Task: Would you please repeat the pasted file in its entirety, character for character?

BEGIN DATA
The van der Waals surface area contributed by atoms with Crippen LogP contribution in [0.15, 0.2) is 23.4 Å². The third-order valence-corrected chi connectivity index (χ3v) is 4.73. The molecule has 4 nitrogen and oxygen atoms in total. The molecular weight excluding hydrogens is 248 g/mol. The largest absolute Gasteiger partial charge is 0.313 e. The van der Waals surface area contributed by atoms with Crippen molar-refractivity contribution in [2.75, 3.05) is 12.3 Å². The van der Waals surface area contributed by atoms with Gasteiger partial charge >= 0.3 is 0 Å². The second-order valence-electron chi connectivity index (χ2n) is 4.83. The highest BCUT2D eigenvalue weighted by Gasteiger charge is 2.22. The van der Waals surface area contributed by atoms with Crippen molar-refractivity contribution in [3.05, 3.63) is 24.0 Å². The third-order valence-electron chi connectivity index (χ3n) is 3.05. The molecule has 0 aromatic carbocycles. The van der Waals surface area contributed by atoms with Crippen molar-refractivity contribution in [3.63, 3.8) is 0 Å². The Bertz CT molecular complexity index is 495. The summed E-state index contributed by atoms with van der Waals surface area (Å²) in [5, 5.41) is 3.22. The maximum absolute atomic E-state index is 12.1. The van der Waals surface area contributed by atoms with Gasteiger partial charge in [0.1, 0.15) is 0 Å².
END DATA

The van der Waals surface area contributed by atoms with Crippen LogP contribution in [0.15, 0.2) is 23.4 Å². The third-order valence-corrected chi connectivity index (χ3v) is 4.73. The molecule has 4 nitrogen and oxygen atoms in total. The molecular weight excluding hydrogens is 248 g/mol. The largest absolute Gasteiger partial charge is 0.313 e. The van der Waals surface area contributed by atoms with Crippen molar-refractivity contribution in [2.75, 3.05) is 12.3 Å². The van der Waals surface area contributed by atoms with Gasteiger partial charge >= 0.3 is 0 Å². The second-order valence-electron chi connectivity index (χ2n) is 4.83. The highest BCUT2D eigenvalue weighted by Gasteiger charge is 2.22. The van der Waals surface area contributed by atoms with Crippen molar-refractivity contribution in [3.05, 3.63) is 24.0 Å². The third-order valence-electron chi connectivity index (χ3n) is 3.05. The molecule has 0 aromatic carbocycles. The van der Waals surface area contributed by atoms with Crippen molar-refractivity contribution in [3.63, 3.8) is 0 Å². The Bertz CT molecular complexity index is 495. The summed E-state index contributed by atoms with van der Waals surface area (Å²) in [5, 5.41) is 3.22. The maximum absolute atomic E-state index is 12.1. The van der Waals surface area contributed by atoms with Gasteiger partial charge in [0.1, 0.15) is 0 Å².